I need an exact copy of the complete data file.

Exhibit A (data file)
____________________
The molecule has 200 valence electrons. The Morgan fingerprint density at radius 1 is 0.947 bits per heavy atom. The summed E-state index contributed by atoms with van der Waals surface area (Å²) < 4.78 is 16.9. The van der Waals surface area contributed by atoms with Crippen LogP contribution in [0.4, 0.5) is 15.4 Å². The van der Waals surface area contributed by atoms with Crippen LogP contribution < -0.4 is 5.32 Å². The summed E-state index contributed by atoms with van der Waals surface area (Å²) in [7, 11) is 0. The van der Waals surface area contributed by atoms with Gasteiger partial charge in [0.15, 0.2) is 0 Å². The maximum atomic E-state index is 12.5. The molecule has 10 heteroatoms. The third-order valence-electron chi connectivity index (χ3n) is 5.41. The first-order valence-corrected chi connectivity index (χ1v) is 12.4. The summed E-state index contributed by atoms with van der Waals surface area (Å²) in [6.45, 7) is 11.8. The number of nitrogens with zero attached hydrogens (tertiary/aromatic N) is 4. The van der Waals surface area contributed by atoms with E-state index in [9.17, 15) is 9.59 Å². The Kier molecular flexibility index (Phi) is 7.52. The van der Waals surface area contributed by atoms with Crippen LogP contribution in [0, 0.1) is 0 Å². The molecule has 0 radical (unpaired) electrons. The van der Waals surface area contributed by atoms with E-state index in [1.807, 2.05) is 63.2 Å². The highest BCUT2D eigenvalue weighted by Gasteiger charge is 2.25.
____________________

The molecule has 200 valence electrons. The Morgan fingerprint density at radius 1 is 0.947 bits per heavy atom. The summed E-state index contributed by atoms with van der Waals surface area (Å²) < 4.78 is 16.9. The van der Waals surface area contributed by atoms with Crippen LogP contribution in [0.4, 0.5) is 15.4 Å². The van der Waals surface area contributed by atoms with Crippen LogP contribution < -0.4 is 5.32 Å². The summed E-state index contributed by atoms with van der Waals surface area (Å²) in [7, 11) is 0. The van der Waals surface area contributed by atoms with Gasteiger partial charge in [0.15, 0.2) is 0 Å². The maximum atomic E-state index is 12.5. The molecule has 10 heteroatoms. The third-order valence-electron chi connectivity index (χ3n) is 5.41. The first-order valence-corrected chi connectivity index (χ1v) is 12.4. The summed E-state index contributed by atoms with van der Waals surface area (Å²) in [6.45, 7) is 11.8. The number of nitrogens with zero attached hydrogens (tertiary/aromatic N) is 4. The van der Waals surface area contributed by atoms with E-state index in [9.17, 15) is 9.59 Å². The Kier molecular flexibility index (Phi) is 7.52. The van der Waals surface area contributed by atoms with Crippen LogP contribution in [0, 0.1) is 0 Å². The molecule has 0 radical (unpaired) electrons. The van der Waals surface area contributed by atoms with E-state index in [1.807, 2.05) is 63.2 Å². The highest BCUT2D eigenvalue weighted by Gasteiger charge is 2.25.